Links to individual beamshot images
[URL=“http://i.imgur.com/4ZEmXmZ.jpg”]Olight R50 Pro
[URL=“http://i.imgur.com/SjNrkNZ.jpg”]Acebeam EC50 II
Links to individual beamshot images
[URL=“http://i.imgur.com/gInY3oF.jpg”]Olight R50 Pro
[URL=“http://i.imgur.com/KCxsq40.jpg”]Acebeam EC50 II
Links to individual beamshot images
[URL=“http://i.imgur.com/cnFu6zW.jpg”]Olight R50 Pro
[URL=“http://i.imgur.com/yvPu43z.jpg”]Acebeam EC50 II
Links to individual beamshot images
[URL=“http://i.imgur.com/GKhpEWn.jpg”]Olight R50 Pro
[URL=“http://i.imgur.com/jujrPQi.jpg”]Acebeam EC50 II
With the camera angled down, you can see that the spill is amazingly wide on the R50 and R50 Pro. This makes it easier to see where you step on in complete darkness. The beam shape is the most useful for general outdoor activities.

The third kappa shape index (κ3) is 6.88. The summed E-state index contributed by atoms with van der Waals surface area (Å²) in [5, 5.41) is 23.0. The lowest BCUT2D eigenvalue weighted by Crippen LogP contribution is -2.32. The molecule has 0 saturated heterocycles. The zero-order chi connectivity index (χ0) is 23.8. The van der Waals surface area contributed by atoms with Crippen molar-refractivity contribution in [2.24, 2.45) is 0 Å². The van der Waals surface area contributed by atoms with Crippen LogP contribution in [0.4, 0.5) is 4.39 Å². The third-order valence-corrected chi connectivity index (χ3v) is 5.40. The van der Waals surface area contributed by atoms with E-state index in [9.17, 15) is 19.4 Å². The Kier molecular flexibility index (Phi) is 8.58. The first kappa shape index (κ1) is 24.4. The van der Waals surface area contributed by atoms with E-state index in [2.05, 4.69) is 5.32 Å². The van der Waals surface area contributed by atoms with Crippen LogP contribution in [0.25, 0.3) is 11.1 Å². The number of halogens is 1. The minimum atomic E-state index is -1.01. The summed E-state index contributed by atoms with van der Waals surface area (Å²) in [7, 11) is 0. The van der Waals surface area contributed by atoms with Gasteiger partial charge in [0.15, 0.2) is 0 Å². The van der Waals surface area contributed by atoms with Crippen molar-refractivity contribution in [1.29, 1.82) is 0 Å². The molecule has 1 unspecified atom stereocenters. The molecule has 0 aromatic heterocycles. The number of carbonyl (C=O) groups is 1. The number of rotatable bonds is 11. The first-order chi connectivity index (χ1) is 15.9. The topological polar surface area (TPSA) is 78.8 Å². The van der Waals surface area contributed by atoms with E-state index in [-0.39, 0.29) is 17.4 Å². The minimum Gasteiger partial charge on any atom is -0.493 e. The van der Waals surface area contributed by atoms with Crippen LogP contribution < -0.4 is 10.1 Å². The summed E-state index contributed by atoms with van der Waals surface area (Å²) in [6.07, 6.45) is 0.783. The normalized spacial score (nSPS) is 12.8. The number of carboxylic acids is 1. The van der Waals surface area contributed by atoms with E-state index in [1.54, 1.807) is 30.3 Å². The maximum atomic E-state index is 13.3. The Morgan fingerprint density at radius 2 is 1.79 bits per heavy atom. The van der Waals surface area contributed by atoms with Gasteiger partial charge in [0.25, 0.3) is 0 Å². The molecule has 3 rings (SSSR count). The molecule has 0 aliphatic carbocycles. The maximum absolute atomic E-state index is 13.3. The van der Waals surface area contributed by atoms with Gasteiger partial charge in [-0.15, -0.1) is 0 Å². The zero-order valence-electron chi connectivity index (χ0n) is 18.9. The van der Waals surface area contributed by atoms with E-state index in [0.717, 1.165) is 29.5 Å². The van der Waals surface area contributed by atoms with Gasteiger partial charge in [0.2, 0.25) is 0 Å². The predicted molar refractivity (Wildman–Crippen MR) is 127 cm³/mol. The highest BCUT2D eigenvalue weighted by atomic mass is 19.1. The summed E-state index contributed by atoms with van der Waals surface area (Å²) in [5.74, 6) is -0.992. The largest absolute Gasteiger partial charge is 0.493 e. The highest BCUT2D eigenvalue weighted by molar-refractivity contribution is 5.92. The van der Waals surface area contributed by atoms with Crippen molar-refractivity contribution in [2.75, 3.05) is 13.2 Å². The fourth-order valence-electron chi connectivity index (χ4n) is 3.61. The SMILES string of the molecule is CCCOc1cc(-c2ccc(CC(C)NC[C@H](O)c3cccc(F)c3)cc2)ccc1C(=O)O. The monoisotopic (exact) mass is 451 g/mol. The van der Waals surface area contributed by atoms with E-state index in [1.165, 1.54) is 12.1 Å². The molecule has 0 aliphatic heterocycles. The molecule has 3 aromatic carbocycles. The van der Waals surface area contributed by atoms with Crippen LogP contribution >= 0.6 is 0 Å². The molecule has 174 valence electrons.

Beam, tint and color rendering
Just like on the R50 Seeker, the emitter has low color rendering index and a greenish tint. As is usual for Cree emitters the tint is even greener on the lower modes. On a light over 100 euros, I would have expected a neutral tint and a CRI of at least 70. In an otherwise amazing light, this is a clear oversight that would be easy to remedy.
I have to admit that the hotspot on the R50 Pro looks a bit more neutral than on my sample of the R50. The spill however is a bit too cool for my tastes. I’ve added a new measurement which quantifies the tint difference of the hotspot and the middle part of the spill. The Acebeam EC50 Gen II’s reflector handles the XHP70’s tint deviation better and keeps the output more consistent through hotspot and spill.
Tint in different parts of the beam.